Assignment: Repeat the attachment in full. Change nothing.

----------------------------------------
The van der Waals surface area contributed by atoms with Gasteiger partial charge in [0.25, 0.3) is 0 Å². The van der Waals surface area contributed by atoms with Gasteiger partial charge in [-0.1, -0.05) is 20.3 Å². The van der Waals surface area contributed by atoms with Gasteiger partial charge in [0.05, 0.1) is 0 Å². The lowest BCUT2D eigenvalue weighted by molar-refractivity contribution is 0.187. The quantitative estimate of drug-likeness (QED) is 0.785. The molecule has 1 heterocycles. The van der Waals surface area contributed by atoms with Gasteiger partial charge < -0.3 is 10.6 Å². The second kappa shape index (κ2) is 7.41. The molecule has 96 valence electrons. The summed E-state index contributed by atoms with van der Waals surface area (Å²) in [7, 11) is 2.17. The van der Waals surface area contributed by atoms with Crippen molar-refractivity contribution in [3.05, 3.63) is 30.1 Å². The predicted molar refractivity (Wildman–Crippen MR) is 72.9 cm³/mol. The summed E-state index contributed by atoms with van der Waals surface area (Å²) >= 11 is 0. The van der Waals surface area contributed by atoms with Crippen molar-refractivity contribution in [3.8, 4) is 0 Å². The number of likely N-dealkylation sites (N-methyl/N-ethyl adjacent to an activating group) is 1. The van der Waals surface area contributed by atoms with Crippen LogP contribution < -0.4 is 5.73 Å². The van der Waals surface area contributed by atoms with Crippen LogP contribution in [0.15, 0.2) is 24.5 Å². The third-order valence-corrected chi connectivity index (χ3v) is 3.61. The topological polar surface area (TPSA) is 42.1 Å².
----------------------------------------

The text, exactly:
The van der Waals surface area contributed by atoms with Gasteiger partial charge in [0.25, 0.3) is 0 Å². The van der Waals surface area contributed by atoms with Gasteiger partial charge in [-0.1, -0.05) is 20.3 Å². The van der Waals surface area contributed by atoms with Gasteiger partial charge in [0.05, 0.1) is 0 Å². The lowest BCUT2D eigenvalue weighted by molar-refractivity contribution is 0.187. The quantitative estimate of drug-likeness (QED) is 0.785. The molecule has 1 heterocycles. The van der Waals surface area contributed by atoms with Gasteiger partial charge < -0.3 is 10.6 Å². The second kappa shape index (κ2) is 7.41. The molecule has 96 valence electrons. The summed E-state index contributed by atoms with van der Waals surface area (Å²) in [7, 11) is 2.17. The van der Waals surface area contributed by atoms with Crippen molar-refractivity contribution in [3.05, 3.63) is 30.1 Å². The predicted molar refractivity (Wildman–Crippen MR) is 72.9 cm³/mol. The summed E-state index contributed by atoms with van der Waals surface area (Å²) >= 11 is 0. The van der Waals surface area contributed by atoms with Crippen molar-refractivity contribution in [3.8, 4) is 0 Å². The number of likely N-dealkylation sites (N-methyl/N-ethyl adjacent to an activating group) is 1. The van der Waals surface area contributed by atoms with Crippen LogP contribution < -0.4 is 5.73 Å². The van der Waals surface area contributed by atoms with Crippen LogP contribution in [0.15, 0.2) is 24.5 Å². The third-order valence-corrected chi connectivity index (χ3v) is 3.61. The topological polar surface area (TPSA) is 42.1 Å².